- The Soulbow, a Soulknife based class. Soulbows gain versatility with their mindblades, gaining the ability to "shoot" them with the force of a bow.
- The Storm Disciple, a psion focused on the thunder and lightning of a storm.
- The Zerth Cenobite, a prestige class based on a group of monks who study the passage of time and developed time travel.
Synads are aberrations that appear human, but have three different minds working together inside their head.
- The Overmind is the controlling part of the mind.
- The Oracle can see into the future.
- The Collective has access to a large collection of knowledge, which expands the information available to the character.
Complete Psionic was written by Bruce R. Cordell, author of the Expanded Psionics Handbook, and Christopher Lindsay, and was published in April 2006. Cover art was by Raven Mimura, with interior art by Wayne England, David Griffith, Jon Hodgson, Ralph Horsley, Warren Mahy, William O'Connor, Ted Pendergraft, Richard Sardinha, and Ron Spencer.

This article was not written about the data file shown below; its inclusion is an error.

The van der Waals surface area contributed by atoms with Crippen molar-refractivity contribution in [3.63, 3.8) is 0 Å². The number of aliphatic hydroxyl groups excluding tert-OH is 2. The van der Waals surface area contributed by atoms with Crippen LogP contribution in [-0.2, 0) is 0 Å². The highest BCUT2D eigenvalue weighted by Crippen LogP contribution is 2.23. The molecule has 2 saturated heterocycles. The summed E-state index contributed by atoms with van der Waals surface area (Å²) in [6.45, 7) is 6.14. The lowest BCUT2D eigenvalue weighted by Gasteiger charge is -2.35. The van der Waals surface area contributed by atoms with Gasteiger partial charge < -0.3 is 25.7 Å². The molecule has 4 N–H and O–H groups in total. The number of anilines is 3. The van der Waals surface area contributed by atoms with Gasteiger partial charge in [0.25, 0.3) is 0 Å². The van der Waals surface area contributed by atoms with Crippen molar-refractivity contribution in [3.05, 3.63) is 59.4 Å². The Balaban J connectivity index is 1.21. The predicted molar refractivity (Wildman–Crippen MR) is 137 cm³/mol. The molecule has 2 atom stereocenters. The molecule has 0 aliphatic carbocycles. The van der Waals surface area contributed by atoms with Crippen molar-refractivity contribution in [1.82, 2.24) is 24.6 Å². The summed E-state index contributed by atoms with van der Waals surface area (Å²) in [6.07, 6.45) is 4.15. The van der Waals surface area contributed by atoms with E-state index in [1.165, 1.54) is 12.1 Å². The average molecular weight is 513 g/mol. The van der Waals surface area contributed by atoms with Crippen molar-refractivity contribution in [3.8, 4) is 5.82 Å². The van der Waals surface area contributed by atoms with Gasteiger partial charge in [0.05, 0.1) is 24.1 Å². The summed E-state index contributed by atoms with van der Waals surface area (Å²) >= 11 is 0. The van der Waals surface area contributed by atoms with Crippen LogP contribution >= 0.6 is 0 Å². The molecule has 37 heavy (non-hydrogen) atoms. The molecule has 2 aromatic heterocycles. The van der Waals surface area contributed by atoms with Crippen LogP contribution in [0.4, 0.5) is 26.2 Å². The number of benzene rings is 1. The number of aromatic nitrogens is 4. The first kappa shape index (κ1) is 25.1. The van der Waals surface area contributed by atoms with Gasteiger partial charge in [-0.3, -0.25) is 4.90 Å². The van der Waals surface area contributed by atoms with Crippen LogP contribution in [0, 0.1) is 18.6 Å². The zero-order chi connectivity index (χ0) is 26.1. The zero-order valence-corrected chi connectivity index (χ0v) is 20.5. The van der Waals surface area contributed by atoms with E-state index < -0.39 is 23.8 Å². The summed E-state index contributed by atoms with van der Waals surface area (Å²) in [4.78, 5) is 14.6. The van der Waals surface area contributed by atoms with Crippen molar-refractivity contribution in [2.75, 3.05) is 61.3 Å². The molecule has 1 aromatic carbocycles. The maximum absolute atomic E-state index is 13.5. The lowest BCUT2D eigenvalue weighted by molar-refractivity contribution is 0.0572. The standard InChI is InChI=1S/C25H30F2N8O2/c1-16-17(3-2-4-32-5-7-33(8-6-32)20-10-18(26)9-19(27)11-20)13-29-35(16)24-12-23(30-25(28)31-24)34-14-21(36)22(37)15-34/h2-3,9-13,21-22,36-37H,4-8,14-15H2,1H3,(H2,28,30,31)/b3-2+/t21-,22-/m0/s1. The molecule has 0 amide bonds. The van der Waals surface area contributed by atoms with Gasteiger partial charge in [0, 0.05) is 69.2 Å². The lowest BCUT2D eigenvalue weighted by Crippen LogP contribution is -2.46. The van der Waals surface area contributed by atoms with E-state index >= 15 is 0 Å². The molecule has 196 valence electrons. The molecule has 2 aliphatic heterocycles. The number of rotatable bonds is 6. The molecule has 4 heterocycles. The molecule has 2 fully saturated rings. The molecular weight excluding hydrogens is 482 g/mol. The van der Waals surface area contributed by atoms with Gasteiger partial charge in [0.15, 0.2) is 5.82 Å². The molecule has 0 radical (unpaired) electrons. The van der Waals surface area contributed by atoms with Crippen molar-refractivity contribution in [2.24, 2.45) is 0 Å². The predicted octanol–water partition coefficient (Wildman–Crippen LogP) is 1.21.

Bruce R. Cordell explained what inspired his interest in psionics: "I checked every character I rolled for the small chance he might have psionics, according to the rules at the back of the 1st edition Player's Handbook. Every so often, I got lucky; my first psionic character could use mind blast and go ethereal; that is, until my DM, concerned with the havoc I was wreaking with his game, engineered an encounter between myself and Kulgar the Mind-Ripper. Good-bye going ethereal at will. [...] Much later, I had the good fortune to write the Ilithiad for 2nd edition, as well as three supporting adventures. Because I had to delve so deeply into psionics, including suggesting the use of alternate rules (again, for game balance!), I came away with an even stronger appreciation for the possibilities psionics could offer a D&D game."